“We need to go swimming — it’s been the whole fucking summer, and I haven’t gone swimming once,” HAIM bassist Este Haim says.
Growing up in Los Angeles’ San Fernando Valley, Haim and her two younger sisters, Danielle and Alana, would head to a local pool or Venice Beach as often as possible to enjoy some swimming and sunbathing. Of course, the downside of spending the summer touring the world is that the Haim sisters have what Este describes as “swimming pool blue balls,” and have even resorted to hunting down fans who can provide a body of water. “It’s become a thing where at every show I’ve played, in the middle of songs, I’ve been like, ‘Who has a pool?'”
A noticeable lack of swim time is possibly the only trouble plaguing HAIM as the indie-pop trio prepares to release “Days Are Gone,” its debut album due Sept. 30 on Columbia. Nearly half of the wiry, big-hearted tunes that make up the album’s 11-song track list have been previously released (and critically lauded) as singles during the past 18 months, as HAIM has established itself as a can’t-miss live act through tours on multiple continents. On the strength of those songs, as well as current radio offering “The Wire” — ironically, a song that sounds custom-made for pool party playlists — “Days Are Gone” has quickly morphed into one Columbia’s bigger fall releases.
Este admits that she doubted the band was ever going to release a proper full-length. As kids, the sisters gigged in Los Angeles as a family band called Rockinhaim with their parents, performing classic rock covers at local fairs, before forming their own collective in 2006 and booking dozens of shows in the Los Angeles area. While Este was studying music at the University of California in Los Angeles in 2009, Danielle was invited to join Strokes frontman Julian Casablancas to play guitar on his solo tour. Eventually, HAIM was added to the tour as an opening act, with Danielle pulling double duty each night with her own group and Casablancas’ band.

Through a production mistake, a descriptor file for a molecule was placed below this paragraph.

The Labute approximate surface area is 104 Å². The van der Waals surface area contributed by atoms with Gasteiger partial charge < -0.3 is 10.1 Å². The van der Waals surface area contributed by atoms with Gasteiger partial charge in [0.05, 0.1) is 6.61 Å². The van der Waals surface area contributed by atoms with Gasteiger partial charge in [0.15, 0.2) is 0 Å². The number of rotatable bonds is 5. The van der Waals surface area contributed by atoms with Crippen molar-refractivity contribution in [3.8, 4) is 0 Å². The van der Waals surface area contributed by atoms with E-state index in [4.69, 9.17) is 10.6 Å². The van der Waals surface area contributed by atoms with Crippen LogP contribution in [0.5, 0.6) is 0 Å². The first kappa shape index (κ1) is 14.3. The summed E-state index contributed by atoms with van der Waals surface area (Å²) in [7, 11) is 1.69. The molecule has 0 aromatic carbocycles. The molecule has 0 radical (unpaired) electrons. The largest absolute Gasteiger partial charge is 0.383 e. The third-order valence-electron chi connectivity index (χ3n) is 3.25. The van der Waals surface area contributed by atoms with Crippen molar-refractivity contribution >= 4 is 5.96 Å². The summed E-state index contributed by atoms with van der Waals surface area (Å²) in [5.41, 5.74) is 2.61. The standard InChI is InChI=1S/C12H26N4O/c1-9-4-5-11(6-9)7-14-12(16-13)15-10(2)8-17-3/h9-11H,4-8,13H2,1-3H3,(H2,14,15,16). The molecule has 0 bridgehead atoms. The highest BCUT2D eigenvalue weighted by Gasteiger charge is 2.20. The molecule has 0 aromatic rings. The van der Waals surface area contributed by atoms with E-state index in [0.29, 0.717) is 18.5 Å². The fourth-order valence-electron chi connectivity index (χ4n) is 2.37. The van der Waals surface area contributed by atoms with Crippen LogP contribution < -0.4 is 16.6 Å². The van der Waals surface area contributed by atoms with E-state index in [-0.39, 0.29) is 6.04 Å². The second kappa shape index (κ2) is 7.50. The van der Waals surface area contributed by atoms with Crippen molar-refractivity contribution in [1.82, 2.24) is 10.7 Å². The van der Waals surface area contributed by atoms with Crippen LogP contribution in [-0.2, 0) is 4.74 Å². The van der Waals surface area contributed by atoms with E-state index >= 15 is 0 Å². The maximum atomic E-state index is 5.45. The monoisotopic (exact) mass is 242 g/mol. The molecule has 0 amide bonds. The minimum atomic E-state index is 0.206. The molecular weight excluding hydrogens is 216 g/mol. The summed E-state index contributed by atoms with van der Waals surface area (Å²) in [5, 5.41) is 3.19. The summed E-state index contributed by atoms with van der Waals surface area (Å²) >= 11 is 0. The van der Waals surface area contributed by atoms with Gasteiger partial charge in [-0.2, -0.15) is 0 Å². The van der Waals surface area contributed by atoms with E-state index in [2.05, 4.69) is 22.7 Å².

“He sat with us and talked to us about the band and what we saw ourselves doing,” says Este — who left UCLA to join the tour — of the Strokes singer. “He was like, ‘You need to stop playing L.A. You guys have played every venue 700 times, and you have to basically pay for your friends to come to your shows.’ Julian told us that maybe we should concentrate on writing more songs.”
After the tour, HAIM locked itself in Danielle’s Venice Beach house for a full year and wrote a wealth of new material. The trio also recruited Jon Lieberberg as a manager in 2011. Lieberberg, a former Live Nation executive who joined the Roc Nation management team earlier this year, helped pair HAIM with Swedish producer Ludwig Goransson, who helmed the group’s official debut single, “Forever.” HAIM also worked with James Ford, half of U.K. electronic group Simian Mobile Disco, as well as Ariel Rechtshaid, who has recently produced songs for alt-pop artists like Charli XCX and Sky Ferreira.
HAIM’s three-song single, “Forever,” was released in early 2012, and following the trio’s string of performances at South by Southwest (SXSW) last year, the group began speaking to major and indie labels. Eventually the act inked a deal with Columbia in the United States, Polydor and Universal in the United Kingdom and Universal Music Germany for Germany, Austria and Switzerland.
The Columbia signing was followed by the release of another single, “Don’t Save Me,” last October, and HAIM supported Florence & the Machine on their U.K. tour last December. According to Columbia senior VP Scott Greer, HAIM’s debut album was originally due last June but the group continued working on the record and delayed the release. The move proved fortuitous, as performances at summer festivals like Bonnaroo, Glastonbury and Lollapalooza helped the group gain momentum in front of previously unfamiliar audiences.
Greer also points out that HAIM’s success can also be attributed to organic endorsements from major artists. Katy Perry posted a link to the “Forever” video on Twitter last November, while Pharrell Williams raved about the group’s March 16 show at SXSW. The same holds true for HAIM’s touring opportunities: “They were hand-picked by Mumford & Sons, and by Rihanna, and by Vampire Weekend and by Florence & the Machine,” Greer says of some of the acts that HAIM has been asked to open for during the past year.
“Days Are Gone” will be bolstered by campaigns with Spotify, Vevo and iTunes. “The Wire” was recently named iTunes’ Single of the Week, and Greer says longtime HAIM fans will be able to get “Days Are Gone” at a discount using the Complete My Album feature. Meanwhile, a North American headlining trek that runs through the end of October will be followed by a supporting spot on Phoenix’s European tour in November.
“I really can’t believe that this is happening,” Este says. “To do all this as a family with my sisters, too — that was kind of the maniacal idea when we began: ‘If we were in a band together, we’d get to tour together and see the world together.’ That’s the best thing ever, right?”